There is Power in the Normal

It’s human nature for us to remember events or things that stand out from the norm. Think of the pyramids in Egypt or the Google Glass. They are different, because they don’t fit within the typical realm of design possibilities in their respective design categories. The pyramids of Egypt were unlike the typical graves of the time, and the Google Glass is unlike a pair of glasses we see on people everyday. Being different has its qualities. We notice it. We stop to digest its uniqueness. It sticks in our mind. But as unique as these designs are, I question the power it really holds in comparison to a normal design.

We don’t question how freeways or roadsigns work. When we type, we expect the keys to be arranged in a very specific way. When designs become ubiquitous and adopted by a mass, it becomes the norm. Our bodies and mentality are wired to react unconsciously to them. For example, we may not know exactly where the “w” is on our keyboard, but if you’ve used a standard American keyboard long enough, you left ring finger will ever reach upwards slightly when you think about typing the letter “w” on the computer. It has become second nature for us to know where the “w” is on the keyboard or for us to move our foot to the left to brake our car. We have disciplined our bodies to respond these designs unconsciously, and when we start doing things unconsciously, the design holds power over our bodies and how we process and react to it.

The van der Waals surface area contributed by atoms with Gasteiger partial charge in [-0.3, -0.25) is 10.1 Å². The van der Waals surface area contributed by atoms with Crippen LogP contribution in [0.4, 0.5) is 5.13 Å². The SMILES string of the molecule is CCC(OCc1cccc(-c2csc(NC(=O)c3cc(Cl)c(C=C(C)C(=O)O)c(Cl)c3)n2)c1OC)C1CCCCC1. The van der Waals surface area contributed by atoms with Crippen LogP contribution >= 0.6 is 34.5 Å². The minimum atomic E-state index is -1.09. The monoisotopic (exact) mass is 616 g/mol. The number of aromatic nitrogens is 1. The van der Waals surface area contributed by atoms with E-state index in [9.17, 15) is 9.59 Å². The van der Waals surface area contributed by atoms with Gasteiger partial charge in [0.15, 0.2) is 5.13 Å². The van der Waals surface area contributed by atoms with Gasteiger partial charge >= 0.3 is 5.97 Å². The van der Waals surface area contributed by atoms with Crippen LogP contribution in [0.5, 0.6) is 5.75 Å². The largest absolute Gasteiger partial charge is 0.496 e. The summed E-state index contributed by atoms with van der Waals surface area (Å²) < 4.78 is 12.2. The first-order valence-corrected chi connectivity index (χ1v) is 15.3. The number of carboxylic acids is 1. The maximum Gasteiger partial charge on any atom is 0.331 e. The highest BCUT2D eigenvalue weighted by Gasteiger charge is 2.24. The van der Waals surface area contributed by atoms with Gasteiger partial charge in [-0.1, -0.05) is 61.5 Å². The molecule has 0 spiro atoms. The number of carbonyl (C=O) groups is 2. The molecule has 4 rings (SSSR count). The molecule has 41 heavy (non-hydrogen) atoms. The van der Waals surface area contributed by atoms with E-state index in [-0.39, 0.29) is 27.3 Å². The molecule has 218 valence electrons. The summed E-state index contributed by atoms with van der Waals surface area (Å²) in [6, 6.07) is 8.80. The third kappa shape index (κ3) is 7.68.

When a design becomes the normal design, it becomes very difficult to digress from it. The QWERTY keyboard is not built with the ease of typing in mind. We use our left hand more often than we use our right hand to type. In a world where most people are right-handed, it is hard to imagine why a keyboard was designed to employ the left hand the most. It is not an efficient design, but we still use it today. It is the standard keyboard.

I had the fortunate chance to speak with some game developers at GDC this past week about game design. One very interesting point that came up was this concern with kids who grow up playing games on their phones and tablets and how they would be so used to that form of gameplay that it would be difficult for them to transition to console games. People who grew up as kids in the 90s lived with console games and have gradually moved from simple controllers like the one on the original Nintendo to very complex consoles with touchscreens and multiple buttons like the Wii-U. Because kids these days didn’t grow up with that transition and are more likely tapping and swiping when they play their games now, console games may experience a decline in sales and game design itself will shift to gameplay that is only feasible on a touchscreen surface.

This exemplifies the ubiquity of smartphones and tablets and how a new norm has come upon us. So when we design, we shouldn’t necessary design with the goal to just stand out and be different. We should design with the goal to be different in a way that it becomes a new norm. There is power in the normal.

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